17. A method comprising:
specifying resources to transmit data from a source location to a destination location using a resource specification mechanism, which produces a file which has different tags that each represent different reservation request setup parameters of said requested resources, which file is in a format which is different than a format used by said specifying;
determining network parameters of paths between the source location and the destination and determining if a path can provide the reserved resources and reserving the resources if so by using said file to query resources in said each network path; and
if resources are not reserved, notifying the destination location.
18. The method of claim 17 in which repeated attempts are made to reserve resources.
19. The method of claim 17 in which the resources are automatically reserved using resource reservation setup protocol.
20. The method of claim 17 further comprising transmitting information including characteristics of the data from a source location to a destination location.
21. The method of claim 17 further comprising transmitting information including characteristics of the destination location from a destination location to a source location.
22. An apparatus comprising:
an existing reservation mechanism to specify resources including at least a flow specification parameter and to produce a file which has different tags that each represent different reservation request setup parameters of said requested resources and which file is in a format which is different than a format used by said existing reservation mechanism;
a module which sends information to a network path to determine if said network path supports said resources and to reserve said resources if so by using said file to query resources in said each network path;
a streaming mechanism to transmit the data if resources are reserved from the source location to the destination location using the reserved resources and based on characteristics of the data and of the destination information; and
a notification mechanism to notify the destination location if resources are not reserved.
23. The apparatus of claim 22 in which the reservation mechanism includes resource reservation setup protocol.
24. An apparatus as in claim 22, further comprising a streaming mechanism to transmit the data if resources are reserved from the source location to the destination location using the reserved resources and based on characteristics of the data and of the destination information; and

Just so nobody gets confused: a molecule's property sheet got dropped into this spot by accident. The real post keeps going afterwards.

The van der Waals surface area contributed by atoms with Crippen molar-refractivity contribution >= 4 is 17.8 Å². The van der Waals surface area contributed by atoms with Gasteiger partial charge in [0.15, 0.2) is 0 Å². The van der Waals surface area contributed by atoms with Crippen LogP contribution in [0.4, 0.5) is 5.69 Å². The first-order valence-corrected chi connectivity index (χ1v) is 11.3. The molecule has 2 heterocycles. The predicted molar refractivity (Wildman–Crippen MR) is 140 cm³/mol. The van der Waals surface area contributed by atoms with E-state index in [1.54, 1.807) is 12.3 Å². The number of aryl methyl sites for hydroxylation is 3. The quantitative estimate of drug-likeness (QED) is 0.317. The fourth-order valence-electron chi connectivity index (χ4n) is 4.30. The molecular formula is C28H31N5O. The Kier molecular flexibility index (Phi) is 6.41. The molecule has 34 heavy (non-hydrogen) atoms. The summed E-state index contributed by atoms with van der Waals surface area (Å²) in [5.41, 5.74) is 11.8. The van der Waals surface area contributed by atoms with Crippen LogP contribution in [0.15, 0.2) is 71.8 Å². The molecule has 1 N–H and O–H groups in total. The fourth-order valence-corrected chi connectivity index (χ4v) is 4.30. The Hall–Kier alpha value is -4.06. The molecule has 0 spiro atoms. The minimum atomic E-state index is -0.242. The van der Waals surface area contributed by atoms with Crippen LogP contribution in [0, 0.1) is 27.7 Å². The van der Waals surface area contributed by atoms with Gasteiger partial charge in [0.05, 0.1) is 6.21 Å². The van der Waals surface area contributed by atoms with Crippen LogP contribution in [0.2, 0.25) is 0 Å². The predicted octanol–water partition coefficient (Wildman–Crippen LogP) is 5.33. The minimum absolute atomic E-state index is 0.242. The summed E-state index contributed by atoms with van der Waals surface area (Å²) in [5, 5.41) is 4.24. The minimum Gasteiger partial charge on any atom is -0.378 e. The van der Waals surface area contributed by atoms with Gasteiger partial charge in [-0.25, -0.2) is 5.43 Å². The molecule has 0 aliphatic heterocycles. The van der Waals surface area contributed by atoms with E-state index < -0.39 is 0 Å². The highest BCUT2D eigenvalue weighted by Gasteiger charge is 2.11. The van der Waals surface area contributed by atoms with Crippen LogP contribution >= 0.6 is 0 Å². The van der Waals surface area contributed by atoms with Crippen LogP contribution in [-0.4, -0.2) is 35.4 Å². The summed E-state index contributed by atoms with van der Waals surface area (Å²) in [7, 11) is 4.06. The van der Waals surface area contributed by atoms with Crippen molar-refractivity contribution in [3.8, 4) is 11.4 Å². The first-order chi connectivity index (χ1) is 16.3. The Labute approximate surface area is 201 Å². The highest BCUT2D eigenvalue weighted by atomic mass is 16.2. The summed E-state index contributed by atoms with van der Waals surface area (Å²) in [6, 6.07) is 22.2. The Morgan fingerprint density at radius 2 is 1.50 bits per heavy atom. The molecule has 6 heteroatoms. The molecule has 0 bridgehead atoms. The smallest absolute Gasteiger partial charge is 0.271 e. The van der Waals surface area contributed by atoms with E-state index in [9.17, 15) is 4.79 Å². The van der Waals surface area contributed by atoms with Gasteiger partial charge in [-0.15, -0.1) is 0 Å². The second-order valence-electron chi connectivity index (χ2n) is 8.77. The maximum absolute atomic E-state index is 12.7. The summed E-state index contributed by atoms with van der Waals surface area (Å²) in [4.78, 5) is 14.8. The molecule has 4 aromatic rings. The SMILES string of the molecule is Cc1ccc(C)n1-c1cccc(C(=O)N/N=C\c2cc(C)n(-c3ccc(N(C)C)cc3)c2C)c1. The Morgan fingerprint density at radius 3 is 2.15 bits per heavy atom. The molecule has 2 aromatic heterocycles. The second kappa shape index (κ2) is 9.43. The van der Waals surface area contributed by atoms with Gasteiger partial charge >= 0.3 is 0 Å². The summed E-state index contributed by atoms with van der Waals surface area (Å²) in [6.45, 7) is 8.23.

a notification mechanism to notify the destination location if resources are not reserved.
25. An apparatus comprising:
a browser at a destination location to receive source information including characteristics of data from a source module at a source location and forward at least some of the source information to a destination module, said source information which has different tags that each represent different reservation request setup parameters of said requested resources as a file which is in a format which is different than a format used by said browser;
a destination module to transmit destination information to the source module;
a reservation mechanism to reserve resources to transmit the data from a source location to a destination location; and
determining in each network path if the network path can provide said requested resources; and reserving and using said requested resources if a network path is found that can handle the resources by using said file to query resources in said each network path;
a streaming mechanism to transmit the data from the source location to the destination location using the reserved resources and based on the source information and on the destination information.
26. The apparatus of claim 25 in which the reservation mechanism includes resource reservation setup protocol.
Description
BACKGROUND

This invention relates to providing quality of service.

The popularity of the World Wide Web and the emergence of the Internet as a publishing medium have led to increased use of the Internet for interactive, multimedia applications, e.g., video and audio conferencing. Most of these applications involve streaming and downloading multimedia content across the Internet. Streaming allows a user to start viewing data as a continuous stream before receiving the entire multimedia file. For streaming to work effectively, these applications may require some Quality of Service (QoS) guarantees in terms of traffic prioritization, bandwidth reservation, and delay guarantees.

QoS provides the ability to provision bandwidth and other resources so that different data service levels can be assigned to specific data types, applications, or users. With QoS, higher priority data types receive preferential access to bandwidth and other resources while lower priority data types still receive a minimally acceptable amount of bandwidth. Using RSVP (resource reservation setup protocol), an application can reserve resources to transmit the data along a route from a source to a destination. RSVP-enabled routers schedule and prioritize all of the packets of data to fulfill the QoS requirements. Thus, QoS can ensure a guaranteed level of end-to-end service by guaranteeing, for example, data throughput, data bandwidth and other resource sharing, e.g., a server on the Internet, to another location, e.g., the user, for a certain amount of time.